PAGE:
including, but not limited to, persons displaced by clearing of slums or blighted areas or by other public
programs, (ii) job growth at less than the United States or midwest average job growth rates, (iii) average wages at less than the United States or midwest average wage levels, (iv) a net emigration of. population, (v) population growth that is less than that of the United States or the midwest, (vi) the failure to utilize substantial land areas at their highest and best uses in comparison to other areas within such city or cities, (vii) an abundance of property that is not on the tax rolls at levels at least equal to industrial and residential valuation levels, or (viii) any combination of such results.
LB 830, Section 3(6), 94th Legislature, Ist Session, 1995.
Section 6 of LB 830 declares that it shall be construed in accordance with authority granted by Article VIII, ~ 12 of the Nebraska Constitution. Article VIII, § 12, in pertinent part, states:
For the purpose of rehabilitating, acquiring, or redeveloping substandard and blighted property in a redevelopment project as determined by law, any city or village of the state may, notwithstanding any other provision in the Constitution, and without regard to charter limitations and restrictions, incur indebtedness, whether by bond, loans, notes advance of money, or otherwise.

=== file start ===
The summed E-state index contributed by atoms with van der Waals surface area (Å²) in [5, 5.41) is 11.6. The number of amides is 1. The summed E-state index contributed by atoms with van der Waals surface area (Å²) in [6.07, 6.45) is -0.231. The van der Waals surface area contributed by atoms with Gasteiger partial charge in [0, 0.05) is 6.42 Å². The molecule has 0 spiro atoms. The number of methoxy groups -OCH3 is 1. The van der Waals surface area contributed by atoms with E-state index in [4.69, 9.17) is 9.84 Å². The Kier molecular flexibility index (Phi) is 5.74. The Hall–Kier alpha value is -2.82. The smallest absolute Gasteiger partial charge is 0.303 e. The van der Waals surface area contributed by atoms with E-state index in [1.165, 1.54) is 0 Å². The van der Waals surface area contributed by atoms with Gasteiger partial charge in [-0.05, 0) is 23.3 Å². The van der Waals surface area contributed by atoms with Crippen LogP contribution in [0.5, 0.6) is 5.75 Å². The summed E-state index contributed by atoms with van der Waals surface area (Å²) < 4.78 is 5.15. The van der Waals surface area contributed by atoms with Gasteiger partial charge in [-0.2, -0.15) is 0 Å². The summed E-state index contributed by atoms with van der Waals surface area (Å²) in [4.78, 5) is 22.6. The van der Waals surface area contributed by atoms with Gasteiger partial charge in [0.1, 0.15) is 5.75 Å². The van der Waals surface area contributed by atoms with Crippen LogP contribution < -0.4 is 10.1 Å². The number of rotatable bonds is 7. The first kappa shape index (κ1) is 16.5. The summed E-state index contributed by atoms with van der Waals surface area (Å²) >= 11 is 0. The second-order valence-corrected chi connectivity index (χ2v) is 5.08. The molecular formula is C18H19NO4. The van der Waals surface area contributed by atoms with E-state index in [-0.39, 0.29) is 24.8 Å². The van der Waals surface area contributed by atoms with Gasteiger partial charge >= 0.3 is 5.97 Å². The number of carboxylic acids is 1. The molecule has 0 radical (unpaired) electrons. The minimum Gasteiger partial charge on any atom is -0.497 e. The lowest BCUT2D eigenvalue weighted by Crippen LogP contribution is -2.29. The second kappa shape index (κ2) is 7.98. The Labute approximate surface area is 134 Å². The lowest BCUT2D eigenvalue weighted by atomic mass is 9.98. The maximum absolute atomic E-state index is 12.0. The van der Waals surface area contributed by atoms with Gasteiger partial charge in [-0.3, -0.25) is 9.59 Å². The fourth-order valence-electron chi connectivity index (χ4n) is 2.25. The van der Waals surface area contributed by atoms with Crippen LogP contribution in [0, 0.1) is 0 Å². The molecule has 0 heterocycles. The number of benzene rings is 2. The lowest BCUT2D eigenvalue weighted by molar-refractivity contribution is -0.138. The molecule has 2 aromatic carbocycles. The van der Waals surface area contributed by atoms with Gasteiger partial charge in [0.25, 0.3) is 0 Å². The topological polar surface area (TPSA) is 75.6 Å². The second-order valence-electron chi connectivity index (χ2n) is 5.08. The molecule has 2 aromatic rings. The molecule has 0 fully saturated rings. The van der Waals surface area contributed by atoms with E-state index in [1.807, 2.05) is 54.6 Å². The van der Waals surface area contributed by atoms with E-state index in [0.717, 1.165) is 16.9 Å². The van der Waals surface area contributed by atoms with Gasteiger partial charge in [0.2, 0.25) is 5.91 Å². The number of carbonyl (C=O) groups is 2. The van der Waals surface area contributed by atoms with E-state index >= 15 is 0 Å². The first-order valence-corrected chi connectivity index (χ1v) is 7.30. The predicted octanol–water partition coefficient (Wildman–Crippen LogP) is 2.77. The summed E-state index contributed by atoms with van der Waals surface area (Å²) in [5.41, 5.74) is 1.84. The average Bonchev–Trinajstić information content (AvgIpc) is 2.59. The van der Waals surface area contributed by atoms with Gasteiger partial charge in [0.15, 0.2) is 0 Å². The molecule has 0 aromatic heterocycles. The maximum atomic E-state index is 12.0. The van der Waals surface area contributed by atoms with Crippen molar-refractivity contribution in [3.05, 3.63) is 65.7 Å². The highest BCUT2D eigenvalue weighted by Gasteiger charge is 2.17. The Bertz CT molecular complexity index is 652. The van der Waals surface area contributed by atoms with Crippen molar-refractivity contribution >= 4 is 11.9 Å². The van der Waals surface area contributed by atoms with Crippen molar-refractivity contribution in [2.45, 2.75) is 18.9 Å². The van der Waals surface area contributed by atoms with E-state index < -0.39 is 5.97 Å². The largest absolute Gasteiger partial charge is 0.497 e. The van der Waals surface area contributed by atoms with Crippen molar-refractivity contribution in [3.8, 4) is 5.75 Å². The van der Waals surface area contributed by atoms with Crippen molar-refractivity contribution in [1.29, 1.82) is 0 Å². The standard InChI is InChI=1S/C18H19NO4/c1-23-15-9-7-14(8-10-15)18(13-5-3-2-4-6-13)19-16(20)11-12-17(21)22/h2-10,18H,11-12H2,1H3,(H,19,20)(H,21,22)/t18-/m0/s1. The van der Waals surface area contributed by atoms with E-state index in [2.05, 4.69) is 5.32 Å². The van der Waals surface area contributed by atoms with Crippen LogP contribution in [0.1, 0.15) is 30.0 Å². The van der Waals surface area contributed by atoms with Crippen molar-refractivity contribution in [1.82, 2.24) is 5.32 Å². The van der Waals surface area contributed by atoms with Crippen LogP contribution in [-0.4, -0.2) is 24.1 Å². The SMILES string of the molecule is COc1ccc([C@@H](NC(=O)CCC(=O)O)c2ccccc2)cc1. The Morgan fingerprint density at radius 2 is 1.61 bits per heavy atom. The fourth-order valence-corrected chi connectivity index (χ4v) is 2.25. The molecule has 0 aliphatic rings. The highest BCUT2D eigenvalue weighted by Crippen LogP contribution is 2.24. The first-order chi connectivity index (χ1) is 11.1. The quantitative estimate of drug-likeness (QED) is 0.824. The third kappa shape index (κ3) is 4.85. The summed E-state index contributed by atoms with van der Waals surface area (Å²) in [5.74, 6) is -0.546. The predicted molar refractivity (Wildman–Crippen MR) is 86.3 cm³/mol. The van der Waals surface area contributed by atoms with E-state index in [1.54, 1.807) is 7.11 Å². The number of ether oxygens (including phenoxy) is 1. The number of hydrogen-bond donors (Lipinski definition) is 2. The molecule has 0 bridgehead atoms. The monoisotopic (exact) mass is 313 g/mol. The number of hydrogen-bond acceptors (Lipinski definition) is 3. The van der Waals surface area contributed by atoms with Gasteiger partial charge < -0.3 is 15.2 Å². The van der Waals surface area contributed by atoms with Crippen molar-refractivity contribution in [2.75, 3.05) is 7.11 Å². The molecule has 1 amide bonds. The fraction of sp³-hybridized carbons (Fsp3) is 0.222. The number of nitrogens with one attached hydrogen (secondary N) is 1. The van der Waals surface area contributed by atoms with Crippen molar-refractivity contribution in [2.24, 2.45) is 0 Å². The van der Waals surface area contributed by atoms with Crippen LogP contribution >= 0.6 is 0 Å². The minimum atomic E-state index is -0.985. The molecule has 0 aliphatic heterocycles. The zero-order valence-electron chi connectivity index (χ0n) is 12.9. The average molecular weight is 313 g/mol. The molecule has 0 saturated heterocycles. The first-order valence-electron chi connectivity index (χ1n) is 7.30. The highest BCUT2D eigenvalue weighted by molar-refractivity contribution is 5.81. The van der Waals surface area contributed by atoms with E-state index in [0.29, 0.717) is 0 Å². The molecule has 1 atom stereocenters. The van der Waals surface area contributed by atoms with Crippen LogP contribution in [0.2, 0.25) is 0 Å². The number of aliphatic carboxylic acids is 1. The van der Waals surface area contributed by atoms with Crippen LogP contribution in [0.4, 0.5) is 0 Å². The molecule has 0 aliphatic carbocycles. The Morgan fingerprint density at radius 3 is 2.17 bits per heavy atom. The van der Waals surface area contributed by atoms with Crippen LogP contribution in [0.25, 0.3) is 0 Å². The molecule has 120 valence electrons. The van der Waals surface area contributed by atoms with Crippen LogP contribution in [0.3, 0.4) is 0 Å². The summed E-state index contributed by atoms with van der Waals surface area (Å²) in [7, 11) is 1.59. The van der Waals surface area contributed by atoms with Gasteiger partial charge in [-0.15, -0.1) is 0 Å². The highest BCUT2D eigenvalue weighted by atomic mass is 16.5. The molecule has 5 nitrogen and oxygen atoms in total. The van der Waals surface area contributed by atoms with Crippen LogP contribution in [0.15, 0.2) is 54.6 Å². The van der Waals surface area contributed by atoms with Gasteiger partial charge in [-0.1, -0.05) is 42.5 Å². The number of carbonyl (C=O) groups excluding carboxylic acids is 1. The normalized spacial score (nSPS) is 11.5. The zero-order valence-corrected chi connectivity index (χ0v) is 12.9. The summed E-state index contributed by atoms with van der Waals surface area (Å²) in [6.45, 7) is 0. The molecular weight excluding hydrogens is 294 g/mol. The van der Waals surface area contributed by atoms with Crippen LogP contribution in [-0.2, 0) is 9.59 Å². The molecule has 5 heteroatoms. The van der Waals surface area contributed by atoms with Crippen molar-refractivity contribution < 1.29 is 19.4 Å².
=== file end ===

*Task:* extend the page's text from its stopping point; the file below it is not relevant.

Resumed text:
The Nebraska Supreme Court has addressed the constitutionality of the Legislature's ability to define terms in several cases. In MAPCO ammonia Pipeline v. State Bd. of Equal., 238 Neb. 565, 471 N.W.2d 734 (1991), several natural gas companies challenged the constitutionality of a bill that excepted certain irrigation equipment from being defined as real property, thus making the equipment fall under the category of personal property. At issue was the definition of the term "fixture."
At the outset of its discussion, the Court stated, "In every constitutional challenge it is presumed that all acts of the Legislature are constitutional, and all reasonable doubts are resolved in favor of constitutionality." Id. at 571, 471N.W.2d at 739. This statement appears to be a well established point of law. It has been followed in numerous Nebraska Supreme Court decisions. See Distinctive Printing & Packaging Co. v. Cox, 232 Neb. 846, 442 N.W.2d 566 (1989); Landon v. Pettijohn, 231 Neb. 837, 438 N.W.2d 757 (1989); Otto v. Hahn,. 209 Neb. 114, 306 N.W.2d 587 (1981); American Fed'n of State, County, and Mun. Employees v. Dept. of Pub. Insts., 195 Neb. 253, 237 N.W.2d 841 (1976); and Stanton v. Mattson, 175 Neb. 767, 123 N.W.2d 844 (1963).